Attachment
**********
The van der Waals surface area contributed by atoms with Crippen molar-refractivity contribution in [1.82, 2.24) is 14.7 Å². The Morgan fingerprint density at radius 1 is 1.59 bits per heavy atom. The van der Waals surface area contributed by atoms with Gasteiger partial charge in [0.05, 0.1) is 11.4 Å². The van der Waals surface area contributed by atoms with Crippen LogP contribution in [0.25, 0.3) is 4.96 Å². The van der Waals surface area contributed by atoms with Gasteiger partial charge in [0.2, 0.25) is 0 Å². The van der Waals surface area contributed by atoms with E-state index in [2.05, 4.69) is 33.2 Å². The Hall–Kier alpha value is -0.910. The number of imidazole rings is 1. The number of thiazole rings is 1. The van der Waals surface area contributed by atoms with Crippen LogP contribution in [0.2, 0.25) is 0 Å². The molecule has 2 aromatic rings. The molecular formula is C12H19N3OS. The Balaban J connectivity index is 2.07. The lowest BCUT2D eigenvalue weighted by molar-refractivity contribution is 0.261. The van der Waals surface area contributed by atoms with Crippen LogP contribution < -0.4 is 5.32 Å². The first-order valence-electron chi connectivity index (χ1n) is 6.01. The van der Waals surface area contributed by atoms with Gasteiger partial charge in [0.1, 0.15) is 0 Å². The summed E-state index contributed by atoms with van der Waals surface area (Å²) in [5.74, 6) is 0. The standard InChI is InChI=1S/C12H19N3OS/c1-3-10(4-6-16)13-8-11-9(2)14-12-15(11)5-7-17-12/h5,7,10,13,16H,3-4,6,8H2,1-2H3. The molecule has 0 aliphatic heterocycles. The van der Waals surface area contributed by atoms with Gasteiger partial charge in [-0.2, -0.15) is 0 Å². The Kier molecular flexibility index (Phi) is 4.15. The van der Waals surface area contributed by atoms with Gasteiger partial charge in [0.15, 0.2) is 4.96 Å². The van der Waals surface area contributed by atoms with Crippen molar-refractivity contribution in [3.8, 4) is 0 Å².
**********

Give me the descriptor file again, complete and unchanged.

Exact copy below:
The van der Waals surface area contributed by atoms with Crippen molar-refractivity contribution in [1.82, 2.24) is 14.7 Å². The Morgan fingerprint density at radius 1 is 1.59 bits per heavy atom. The van der Waals surface area contributed by atoms with Gasteiger partial charge in [0.05, 0.1) is 11.4 Å². The van der Waals surface area contributed by atoms with Crippen LogP contribution in [0.25, 0.3) is 4.96 Å². The van der Waals surface area contributed by atoms with Gasteiger partial charge in [0.2, 0.25) is 0 Å². The van der Waals surface area contributed by atoms with E-state index in [2.05, 4.69) is 33.2 Å². The Hall–Kier alpha value is -0.910. The number of imidazole rings is 1. The number of thiazole rings is 1. The van der Waals surface area contributed by atoms with Crippen LogP contribution in [0.2, 0.25) is 0 Å². The molecule has 2 aromatic rings. The molecular formula is C12H19N3OS. The Balaban J connectivity index is 2.07. The lowest BCUT2D eigenvalue weighted by molar-refractivity contribution is 0.261. The van der Waals surface area contributed by atoms with Crippen LogP contribution < -0.4 is 5.32 Å². The first-order valence-electron chi connectivity index (χ1n) is 6.01. The van der Waals surface area contributed by atoms with Gasteiger partial charge in [0.1, 0.15) is 0 Å². The summed E-state index contributed by atoms with van der Waals surface area (Å²) in [5.74, 6) is 0. The standard InChI is InChI=1S/C12H19N3OS/c1-3-10(4-6-16)13-8-11-9(2)14-12-15(11)5-7-17-12/h5,7,10,13,16H,3-4,6,8H2,1-2H3. The molecule has 0 aliphatic heterocycles. The van der Waals surface area contributed by atoms with Gasteiger partial charge in [-0.2, -0.15) is 0 Å². The Kier molecular flexibility index (Phi) is 4.15. The van der Waals surface area contributed by atoms with Gasteiger partial charge in [0.15, 0.2) is 4.96 Å². The van der Waals surface area contributed by atoms with Crippen molar-refractivity contribution in [3.8, 4) is 0 Å².